Wednesday, September 5, 2012

New IEA Discussion Paper on the Great Recession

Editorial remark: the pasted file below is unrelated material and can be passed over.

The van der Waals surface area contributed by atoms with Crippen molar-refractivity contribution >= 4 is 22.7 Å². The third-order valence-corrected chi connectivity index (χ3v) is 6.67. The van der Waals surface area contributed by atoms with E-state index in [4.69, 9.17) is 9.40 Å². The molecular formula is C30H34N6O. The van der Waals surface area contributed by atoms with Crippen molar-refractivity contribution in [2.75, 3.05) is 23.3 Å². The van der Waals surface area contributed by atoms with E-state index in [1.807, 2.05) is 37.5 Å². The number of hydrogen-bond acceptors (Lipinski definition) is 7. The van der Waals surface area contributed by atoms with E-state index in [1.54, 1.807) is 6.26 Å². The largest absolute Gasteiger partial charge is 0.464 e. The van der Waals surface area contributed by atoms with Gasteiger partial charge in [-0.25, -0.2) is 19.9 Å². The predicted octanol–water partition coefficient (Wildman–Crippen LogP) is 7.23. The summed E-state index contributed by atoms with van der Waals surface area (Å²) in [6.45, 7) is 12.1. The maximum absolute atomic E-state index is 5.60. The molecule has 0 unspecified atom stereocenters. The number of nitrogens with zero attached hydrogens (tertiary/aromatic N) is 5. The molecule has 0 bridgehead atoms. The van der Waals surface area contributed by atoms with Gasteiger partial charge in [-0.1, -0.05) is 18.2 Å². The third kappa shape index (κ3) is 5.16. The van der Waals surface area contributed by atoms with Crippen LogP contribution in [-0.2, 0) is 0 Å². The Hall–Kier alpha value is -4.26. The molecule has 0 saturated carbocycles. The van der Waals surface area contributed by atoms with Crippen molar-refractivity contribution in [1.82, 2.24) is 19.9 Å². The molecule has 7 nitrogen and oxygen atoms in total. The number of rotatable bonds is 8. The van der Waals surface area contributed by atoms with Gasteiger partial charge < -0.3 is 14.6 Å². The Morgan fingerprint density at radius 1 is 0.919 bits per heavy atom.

"Earlier today the Institue of Economic Affairs released my Discussion Paper "Causes and Cures of the Great Recession." There's not much that's new in there, but I do think it's a handy summary of some of the things I've been writing on this topic over the last few years. The IEA blog has a condensation here. A snippet: The recession and recovery are the economy attempting to shed capital and labour from where it is no longer profitable and then figuring out where it would be better used. This process takes time, which is why recessions have unemployment and slow growth. Boosting aggregate measures of consumption and investment through government stimulus will not help, as the problem lies not in macroeconomic aggregates but in the microeconomic allocation of resources. Only those located in the context of the market have the knowledge and the feedback processes provided by prices and profits to make the decisions that will reallocate resources as quickly and effectively as possible. The decentralised decision-making and learning processes of the free market, and not more of the government intervention that caused the problems, can accomplish the millions of corrections are needed to get resources where they belong and return to a sustainable pattern of high employment and growth." Executive Summary: For many, the Great Recession and the boom that preceded it are evidence of the failure of the supposed deregulation of financial markets in the last decade and therefore constitute an indictment of capitalism more broadly. However, a closer look at both monetary policy and the effects of other government interventions on the financial system tells a very different story. The Great Recession was not a failure of free markets. Rather it was a classic example of the undesirable unintended consequences of government intervention, both through expansionary monetary policy and misguided attempts to bolster the housing market in the USA. This combination produced an unsustainable boom in the years following 9/11, with the focus of that boom being a policy-induced asset bubble in housing and the resulting collection of financial instruments built on that bubble. Because the boom involved the misallocation of resources due to false interest rate signals, it is proper to characterise the boom as the making of the mistakes and the inevitable bust as their correction. The only way to correct that misallocation is to let entrepreneurs guided by market prices, profits and losses figure out where resources now need to go. Government spending programmes are both too blunt and too politicised an instrument to do the job. In the long run, the way to prevent the damage of the boom and bust cycle is to cut the problem off at the root by reform of the monetary system that will end the privileges accorded to central banks. Getting government out of banking is the best way to get the banks out of government and to end the disastrous boom and bust cycles that have characterised the last century and a half.

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